- Increasing resources for Alzheimer’s disease research by $50 million in FY 2012 and a proposed $80 million in FY 2013;
- Increasing coordination, participation and collaboration with international partners on Alzheimer’s disease research and awareness;
- Adding $26 million to support people with Alzheimer’s disease and their families; and
- Enhancing education and public awareness about Alzheimer’s disease through a two-year $8.2 million campaign.
Impacting family caregivers:
- Providing easy-to-navigate education about Alzheimer’s disease, with a new government Web site ( www.alzheimers.gov);
- Ensuring the development and dissemination of culturally-sensitive education, training and support materials;
- Enabling family caregivers to continue providing care while maintaining their own health and well-being by identifying unmet needs and disseminating best practices and evidence-based interventions;
- Linking the public to diagnostic and clinical management services for timely and accurate diagnosis;
- Taking steps to address the unique challenges of people with young-onset Alzheimer’s disease, Down syndrome, and racial and ethnic groups;
- Supporting caregivers in crisis situations;
- Assisting families in planning future care needs by eliminating barriers to care and expanding long-term care awareness;
- Maintaining the dignity and rights of people with Alzheimer’s disease by educating legal professionals who work with people affected by Alzheimer’s disease and reducing inappropriate use of antipsychotics; and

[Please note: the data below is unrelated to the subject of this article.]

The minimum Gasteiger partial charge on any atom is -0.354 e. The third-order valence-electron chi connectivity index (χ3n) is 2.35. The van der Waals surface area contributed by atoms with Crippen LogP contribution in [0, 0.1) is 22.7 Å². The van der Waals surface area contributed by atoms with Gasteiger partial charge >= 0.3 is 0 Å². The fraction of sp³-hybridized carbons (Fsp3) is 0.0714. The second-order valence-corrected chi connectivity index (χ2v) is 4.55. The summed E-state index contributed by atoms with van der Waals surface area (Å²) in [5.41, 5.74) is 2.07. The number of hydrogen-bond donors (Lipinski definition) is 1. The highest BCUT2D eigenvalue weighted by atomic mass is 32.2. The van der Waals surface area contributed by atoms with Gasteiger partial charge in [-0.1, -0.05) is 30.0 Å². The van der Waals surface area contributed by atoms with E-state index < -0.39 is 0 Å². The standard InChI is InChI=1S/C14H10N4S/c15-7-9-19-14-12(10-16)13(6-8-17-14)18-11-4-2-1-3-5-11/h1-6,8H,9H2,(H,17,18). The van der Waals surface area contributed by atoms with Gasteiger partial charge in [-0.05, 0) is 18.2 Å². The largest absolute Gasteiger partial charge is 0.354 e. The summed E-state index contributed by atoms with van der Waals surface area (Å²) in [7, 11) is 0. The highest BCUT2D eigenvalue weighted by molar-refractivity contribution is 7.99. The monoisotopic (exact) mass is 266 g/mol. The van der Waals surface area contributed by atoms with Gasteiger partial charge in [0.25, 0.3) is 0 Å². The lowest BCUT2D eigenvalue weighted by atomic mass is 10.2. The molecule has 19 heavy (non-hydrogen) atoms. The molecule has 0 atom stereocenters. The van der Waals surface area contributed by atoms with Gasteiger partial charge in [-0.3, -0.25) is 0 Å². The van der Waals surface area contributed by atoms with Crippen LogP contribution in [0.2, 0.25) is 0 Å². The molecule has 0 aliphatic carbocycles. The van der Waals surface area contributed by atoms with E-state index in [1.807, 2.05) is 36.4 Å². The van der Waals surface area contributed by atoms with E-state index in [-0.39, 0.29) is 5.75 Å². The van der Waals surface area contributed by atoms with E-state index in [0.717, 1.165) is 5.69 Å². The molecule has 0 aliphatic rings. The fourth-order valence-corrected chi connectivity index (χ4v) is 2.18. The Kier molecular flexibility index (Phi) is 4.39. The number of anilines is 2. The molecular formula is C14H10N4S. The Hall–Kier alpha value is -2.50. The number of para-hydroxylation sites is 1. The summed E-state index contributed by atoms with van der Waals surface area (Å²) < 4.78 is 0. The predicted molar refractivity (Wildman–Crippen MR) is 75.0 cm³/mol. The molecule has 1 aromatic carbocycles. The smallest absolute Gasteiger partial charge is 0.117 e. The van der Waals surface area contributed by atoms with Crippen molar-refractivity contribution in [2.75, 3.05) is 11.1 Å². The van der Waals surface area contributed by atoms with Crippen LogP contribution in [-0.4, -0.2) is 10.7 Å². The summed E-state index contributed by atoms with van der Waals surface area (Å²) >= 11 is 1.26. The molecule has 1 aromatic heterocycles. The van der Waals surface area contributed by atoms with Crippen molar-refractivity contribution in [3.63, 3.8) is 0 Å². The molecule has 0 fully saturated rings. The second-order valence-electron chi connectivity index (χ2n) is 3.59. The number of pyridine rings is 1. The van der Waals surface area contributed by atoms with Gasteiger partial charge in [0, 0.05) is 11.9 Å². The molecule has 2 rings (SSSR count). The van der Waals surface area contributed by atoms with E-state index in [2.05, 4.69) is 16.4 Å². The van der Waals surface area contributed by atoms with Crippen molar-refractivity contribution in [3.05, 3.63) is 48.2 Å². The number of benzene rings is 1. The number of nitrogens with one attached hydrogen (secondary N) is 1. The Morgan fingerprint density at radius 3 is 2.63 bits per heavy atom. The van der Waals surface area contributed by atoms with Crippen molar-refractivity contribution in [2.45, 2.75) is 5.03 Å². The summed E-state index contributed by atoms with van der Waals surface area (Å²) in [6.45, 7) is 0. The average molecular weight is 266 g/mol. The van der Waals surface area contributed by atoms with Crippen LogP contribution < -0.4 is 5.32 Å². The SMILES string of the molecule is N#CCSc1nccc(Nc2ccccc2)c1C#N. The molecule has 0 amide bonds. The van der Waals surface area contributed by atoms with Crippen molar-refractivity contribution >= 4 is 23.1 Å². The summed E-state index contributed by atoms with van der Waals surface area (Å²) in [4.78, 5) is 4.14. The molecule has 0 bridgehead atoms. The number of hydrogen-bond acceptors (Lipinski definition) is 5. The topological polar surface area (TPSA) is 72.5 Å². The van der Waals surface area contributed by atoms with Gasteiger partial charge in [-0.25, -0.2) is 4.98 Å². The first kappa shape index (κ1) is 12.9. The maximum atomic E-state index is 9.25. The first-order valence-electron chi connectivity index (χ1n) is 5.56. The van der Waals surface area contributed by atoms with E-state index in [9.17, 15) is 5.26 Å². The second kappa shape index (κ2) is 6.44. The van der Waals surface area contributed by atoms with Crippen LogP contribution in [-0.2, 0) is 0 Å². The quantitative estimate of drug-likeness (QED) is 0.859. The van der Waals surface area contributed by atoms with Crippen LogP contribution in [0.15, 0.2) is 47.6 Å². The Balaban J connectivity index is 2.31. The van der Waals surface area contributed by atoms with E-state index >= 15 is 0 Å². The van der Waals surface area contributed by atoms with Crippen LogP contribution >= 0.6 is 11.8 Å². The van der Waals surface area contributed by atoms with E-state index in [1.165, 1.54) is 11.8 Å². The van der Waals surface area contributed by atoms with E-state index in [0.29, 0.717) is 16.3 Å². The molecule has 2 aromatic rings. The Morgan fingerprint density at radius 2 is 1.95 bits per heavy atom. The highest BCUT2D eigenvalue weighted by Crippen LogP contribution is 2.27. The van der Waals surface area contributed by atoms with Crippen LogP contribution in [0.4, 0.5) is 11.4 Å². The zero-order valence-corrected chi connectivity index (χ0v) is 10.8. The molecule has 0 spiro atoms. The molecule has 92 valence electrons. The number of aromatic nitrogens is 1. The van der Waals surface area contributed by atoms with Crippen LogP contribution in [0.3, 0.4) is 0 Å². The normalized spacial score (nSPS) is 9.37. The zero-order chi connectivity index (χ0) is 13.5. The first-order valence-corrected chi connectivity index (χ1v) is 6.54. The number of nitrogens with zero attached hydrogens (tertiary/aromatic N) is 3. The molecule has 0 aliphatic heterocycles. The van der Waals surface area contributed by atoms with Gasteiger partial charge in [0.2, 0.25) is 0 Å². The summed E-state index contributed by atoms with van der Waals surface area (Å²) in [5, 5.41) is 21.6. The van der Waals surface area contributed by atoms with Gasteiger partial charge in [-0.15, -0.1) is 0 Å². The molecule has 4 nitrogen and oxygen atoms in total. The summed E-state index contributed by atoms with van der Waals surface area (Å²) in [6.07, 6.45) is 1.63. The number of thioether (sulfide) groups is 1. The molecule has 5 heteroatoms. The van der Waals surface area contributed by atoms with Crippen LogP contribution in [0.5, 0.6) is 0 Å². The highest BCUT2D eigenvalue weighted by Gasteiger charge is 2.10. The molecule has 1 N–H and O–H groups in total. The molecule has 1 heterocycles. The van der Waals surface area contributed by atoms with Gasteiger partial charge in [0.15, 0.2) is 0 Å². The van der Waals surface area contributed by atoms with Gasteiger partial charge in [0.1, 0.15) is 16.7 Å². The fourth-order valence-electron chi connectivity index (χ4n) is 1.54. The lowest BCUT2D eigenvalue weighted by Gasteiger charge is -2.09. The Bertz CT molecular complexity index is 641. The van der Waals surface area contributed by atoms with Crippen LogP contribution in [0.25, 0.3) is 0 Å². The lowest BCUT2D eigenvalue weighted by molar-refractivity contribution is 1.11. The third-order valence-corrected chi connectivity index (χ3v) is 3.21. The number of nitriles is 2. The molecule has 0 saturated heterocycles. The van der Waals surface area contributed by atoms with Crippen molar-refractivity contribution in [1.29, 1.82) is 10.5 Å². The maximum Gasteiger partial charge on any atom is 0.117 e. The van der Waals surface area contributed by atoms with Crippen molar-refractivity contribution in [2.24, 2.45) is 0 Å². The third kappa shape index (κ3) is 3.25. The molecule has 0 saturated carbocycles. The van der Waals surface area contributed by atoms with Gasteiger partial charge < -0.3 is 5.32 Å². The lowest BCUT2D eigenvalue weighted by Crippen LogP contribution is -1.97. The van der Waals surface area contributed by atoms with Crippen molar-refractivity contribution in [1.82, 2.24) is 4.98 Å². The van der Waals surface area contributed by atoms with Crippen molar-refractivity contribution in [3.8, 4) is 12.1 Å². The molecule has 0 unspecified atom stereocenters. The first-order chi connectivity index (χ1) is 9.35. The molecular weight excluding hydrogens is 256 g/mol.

- Assessing and addressing the housing needs of individuals with Alzheimer’s disease.
Impacting healthcare providers:
- Building a healthcare workforce to better serve individuals with Alzheimer’s disease, by providing up-to-date training to physicians and other healthcare providers, including tools available to detect cognitive impairment and appropriate assessment processes for the diagnosis of Alzheimer’s disease;
- Increasing incentives to pursue careers in geriatric specialties;
- Providing new training for nursing home direct-care workers focused on high-quality, person-centered care;
- Establishing a timely and accurate diagnosis standard, which would identify appropriate assessment tools;
- Educating and supporting families and caregivers upon diagnosis;
- Identifying dementia care guidelines and measures;
- Exploring new care models for people with Alzheimer’s disease, including Alzheimer’s-specific medical homes and increased care coordination, ensuring new care models for safe and effective transitions between care settings, identifying models of care for safety in hospitals, and advancing coordinated and integrated long-term care services; and
- Improving care for populations disproportionately impacted by Alzheimer’s disease and for populations, like the developmentally disabled and people with young-onset Alzheimer’s disease.